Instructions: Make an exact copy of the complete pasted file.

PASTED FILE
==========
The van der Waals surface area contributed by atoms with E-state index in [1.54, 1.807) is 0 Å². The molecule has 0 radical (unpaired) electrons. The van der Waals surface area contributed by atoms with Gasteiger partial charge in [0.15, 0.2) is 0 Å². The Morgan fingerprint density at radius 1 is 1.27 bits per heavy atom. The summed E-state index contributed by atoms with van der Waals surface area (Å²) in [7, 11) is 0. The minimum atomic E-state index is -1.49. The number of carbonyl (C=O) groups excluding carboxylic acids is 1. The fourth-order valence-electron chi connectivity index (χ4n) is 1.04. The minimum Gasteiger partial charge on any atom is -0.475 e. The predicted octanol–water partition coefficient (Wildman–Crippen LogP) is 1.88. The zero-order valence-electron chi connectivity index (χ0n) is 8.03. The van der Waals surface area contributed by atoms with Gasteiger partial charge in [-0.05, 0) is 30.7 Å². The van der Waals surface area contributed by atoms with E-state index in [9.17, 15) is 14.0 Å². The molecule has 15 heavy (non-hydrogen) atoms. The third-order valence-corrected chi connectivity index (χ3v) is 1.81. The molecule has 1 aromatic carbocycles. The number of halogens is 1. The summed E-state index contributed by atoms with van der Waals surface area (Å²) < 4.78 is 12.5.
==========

The van der Waals surface area contributed by atoms with E-state index in [1.54, 1.807) is 0 Å². The molecule has 0 radical (unpaired) electrons. The van der Waals surface area contributed by atoms with Gasteiger partial charge in [0.15, 0.2) is 0 Å². The Morgan fingerprint density at radius 1 is 1.27 bits per heavy atom. The summed E-state index contributed by atoms with van der Waals surface area (Å²) in [7, 11) is 0. The minimum atomic E-state index is -1.49. The number of carbonyl (C=O) groups excluding carboxylic acids is 1. The fourth-order valence-electron chi connectivity index (χ4n) is 1.04. The minimum Gasteiger partial charge on any atom is -0.475 e. The predicted octanol–water partition coefficient (Wildman–Crippen LogP) is 1.88. The zero-order valence-electron chi connectivity index (χ0n) is 8.03. The van der Waals surface area contributed by atoms with Gasteiger partial charge in [-0.05, 0) is 30.7 Å². The van der Waals surface area contributed by atoms with E-state index in [9.17, 15) is 14.0 Å². The molecule has 15 heavy (non-hydrogen) atoms. The third-order valence-corrected chi connectivity index (χ3v) is 1.81. The molecule has 1 aromatic carbocycles. The number of halogens is 1. The summed E-state index contributed by atoms with van der Waals surface area (Å²) < 4.78 is 12.5.